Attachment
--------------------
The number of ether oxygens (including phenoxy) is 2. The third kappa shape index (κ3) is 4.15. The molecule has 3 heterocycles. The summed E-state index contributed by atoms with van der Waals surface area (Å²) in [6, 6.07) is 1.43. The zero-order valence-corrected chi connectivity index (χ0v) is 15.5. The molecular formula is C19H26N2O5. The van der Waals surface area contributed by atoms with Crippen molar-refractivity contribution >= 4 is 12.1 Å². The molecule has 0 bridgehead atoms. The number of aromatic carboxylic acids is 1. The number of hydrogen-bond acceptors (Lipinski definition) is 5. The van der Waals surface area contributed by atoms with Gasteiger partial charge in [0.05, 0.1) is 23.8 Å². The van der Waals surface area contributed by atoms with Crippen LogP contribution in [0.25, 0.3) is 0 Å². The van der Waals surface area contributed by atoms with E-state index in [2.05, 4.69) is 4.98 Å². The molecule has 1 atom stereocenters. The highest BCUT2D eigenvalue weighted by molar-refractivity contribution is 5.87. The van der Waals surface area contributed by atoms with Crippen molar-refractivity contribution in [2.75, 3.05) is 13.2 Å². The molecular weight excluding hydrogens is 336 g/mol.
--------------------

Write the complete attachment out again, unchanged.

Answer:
The number of ether oxygens (including phenoxy) is 2. The third kappa shape index (κ3) is 4.15. The molecule has 3 heterocycles. The summed E-state index contributed by atoms with van der Waals surface area (Å²) in [6, 6.07) is 1.43. The zero-order valence-corrected chi connectivity index (χ0v) is 15.5. The molecular formula is C19H26N2O5. The van der Waals surface area contributed by atoms with Crippen molar-refractivity contribution >= 4 is 12.1 Å². The molecule has 0 bridgehead atoms. The number of aromatic carboxylic acids is 1. The number of hydrogen-bond acceptors (Lipinski definition) is 5. The van der Waals surface area contributed by atoms with Gasteiger partial charge in [0.05, 0.1) is 23.8 Å². The van der Waals surface area contributed by atoms with Crippen LogP contribution in [0.25, 0.3) is 0 Å². The van der Waals surface area contributed by atoms with E-state index in [2.05, 4.69) is 4.98 Å². The molecule has 1 atom stereocenters. The highest BCUT2D eigenvalue weighted by molar-refractivity contribution is 5.87. The van der Waals surface area contributed by atoms with Crippen molar-refractivity contribution in [2.75, 3.05) is 13.2 Å². The molecular weight excluding hydrogens is 336 g/mol.